A press release from the proponents, Tidal Lagoon Power, gives more details.  This will be the largest tidal power project in the world, and will involve a 9.5 km sea wall to capture renewable energy from incoming and outgoing tides.  The output will be sufficient to power over 120,000 homes.

The press release goes on to list interesting facts including: 

Rated output                         240 MW
Annual output                      420 GWh
Design life                             120 years
Area within breakwater      11.5 km^2
Height of wall                      5-20 m
Peak tidal range                   10.5 m approx.
Average tidal range             4.1 m (neap), 8.5 m (spring)

I’ll analyse the Levelised Cost of Electricity (LCOE) for the Swansea Tidal Lagoon project using my standard assumptions (see below).  These might be unfair to the project given that the design life is 120 years, but I’d also point out that the lifetime of solar thermal projects will also be greater than the 25 years assumed below.  The assumptions are:
  • there is no inflation,
  • taxation implications are neglected,
  • projects are funded entirely by debt,
  • all projects have the same interest rate (8%) and payback period (25 years), which means that the required rate of capital return is 9.4%,
  • all projects have the same annual maintenance and operating costs (2% of the total project cost), and
  • government subsidies are neglected.
For further commentary on my LCOE methodology, see posts on Real cost of coal-fired power, LEC – the accountant’s view, Cost of solar power (10) and (especially) Yet more on LEC.  Note that I am now using annual maintenance costs of 2% rather than 3% as in posts during 2011.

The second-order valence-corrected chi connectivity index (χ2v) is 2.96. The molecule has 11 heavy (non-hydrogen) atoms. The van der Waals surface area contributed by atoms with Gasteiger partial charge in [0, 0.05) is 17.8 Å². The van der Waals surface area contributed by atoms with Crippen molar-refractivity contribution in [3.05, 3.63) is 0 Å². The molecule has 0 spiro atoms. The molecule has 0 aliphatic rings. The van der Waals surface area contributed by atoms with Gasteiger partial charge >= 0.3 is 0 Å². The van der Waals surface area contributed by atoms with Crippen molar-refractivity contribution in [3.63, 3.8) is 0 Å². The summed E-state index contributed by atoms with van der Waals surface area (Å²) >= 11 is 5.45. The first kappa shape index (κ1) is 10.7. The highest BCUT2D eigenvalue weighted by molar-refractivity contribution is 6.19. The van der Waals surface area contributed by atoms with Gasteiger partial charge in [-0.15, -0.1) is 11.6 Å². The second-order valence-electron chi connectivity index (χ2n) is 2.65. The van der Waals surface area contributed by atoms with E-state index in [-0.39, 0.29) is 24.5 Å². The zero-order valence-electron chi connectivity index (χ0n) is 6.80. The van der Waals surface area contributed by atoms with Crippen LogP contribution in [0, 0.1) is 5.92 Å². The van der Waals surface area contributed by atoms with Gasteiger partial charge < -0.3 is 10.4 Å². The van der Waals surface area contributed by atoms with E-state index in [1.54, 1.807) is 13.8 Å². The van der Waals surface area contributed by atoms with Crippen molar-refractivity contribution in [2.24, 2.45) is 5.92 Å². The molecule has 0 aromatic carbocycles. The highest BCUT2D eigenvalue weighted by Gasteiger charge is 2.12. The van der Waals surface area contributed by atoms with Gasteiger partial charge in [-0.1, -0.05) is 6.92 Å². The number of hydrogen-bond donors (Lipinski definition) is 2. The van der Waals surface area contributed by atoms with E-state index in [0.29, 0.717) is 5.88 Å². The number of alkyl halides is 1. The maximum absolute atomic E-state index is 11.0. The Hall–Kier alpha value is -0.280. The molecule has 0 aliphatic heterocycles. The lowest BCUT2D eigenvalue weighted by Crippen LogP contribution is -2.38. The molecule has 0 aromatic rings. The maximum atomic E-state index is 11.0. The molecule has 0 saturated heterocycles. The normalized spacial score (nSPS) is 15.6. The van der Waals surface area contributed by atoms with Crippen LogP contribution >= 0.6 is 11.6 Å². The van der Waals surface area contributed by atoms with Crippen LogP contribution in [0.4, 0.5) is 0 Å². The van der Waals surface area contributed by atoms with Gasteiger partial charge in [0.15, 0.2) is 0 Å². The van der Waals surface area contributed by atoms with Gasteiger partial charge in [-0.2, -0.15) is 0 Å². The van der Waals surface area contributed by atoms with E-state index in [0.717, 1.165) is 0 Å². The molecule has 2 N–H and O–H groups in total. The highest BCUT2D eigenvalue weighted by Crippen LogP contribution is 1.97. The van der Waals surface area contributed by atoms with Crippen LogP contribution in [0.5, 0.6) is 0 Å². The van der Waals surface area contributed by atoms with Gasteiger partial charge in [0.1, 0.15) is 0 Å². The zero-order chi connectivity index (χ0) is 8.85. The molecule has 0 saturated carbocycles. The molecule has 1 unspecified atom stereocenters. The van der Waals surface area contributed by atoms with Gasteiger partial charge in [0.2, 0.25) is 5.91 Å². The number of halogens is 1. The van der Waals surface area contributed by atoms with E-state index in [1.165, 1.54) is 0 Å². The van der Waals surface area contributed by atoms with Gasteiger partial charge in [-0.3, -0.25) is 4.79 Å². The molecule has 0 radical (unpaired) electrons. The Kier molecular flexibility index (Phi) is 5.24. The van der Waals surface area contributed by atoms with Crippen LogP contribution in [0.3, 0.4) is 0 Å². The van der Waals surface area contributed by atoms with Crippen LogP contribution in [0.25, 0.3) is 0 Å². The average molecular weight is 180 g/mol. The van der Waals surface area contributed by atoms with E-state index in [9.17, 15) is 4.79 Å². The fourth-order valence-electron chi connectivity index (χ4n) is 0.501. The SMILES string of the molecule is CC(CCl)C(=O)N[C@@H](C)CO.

The results for the Swansea Tidal Lagoon project are as follows:
Cost per peak Watt              USD 3.75/Wp (installed), USD 5.00/Wp (rated)
LCOE                                     USD 326/MWh

The components of the LCOE are:

Capital           {0.094 × USD 1.2 × 10^9 }/{420,000 MWhr} = USD 269/MWhr
O&M              {0.020 × USD 1.2 × 10^9 }/{420,000 MWhr} = USD 57/MWhr

Conclusion

These LCOE estimates are quite a lot more than (more than double!) the best LCOE figures for solar power, as you can check by looking at recent posts on this blog.  I haven’t studied wind power much, but I think the tidal LCOE would also be expensive in that regard.

I’m happy to concede that my basic assumptions need to be tweaked for tidal power, but my preliminary conclusion is that, for renewable energy in the British Isles, I think investment in wind would be preferred to investment in tidal power.

Sunday, January 12, 2014

Cost of solar power (41)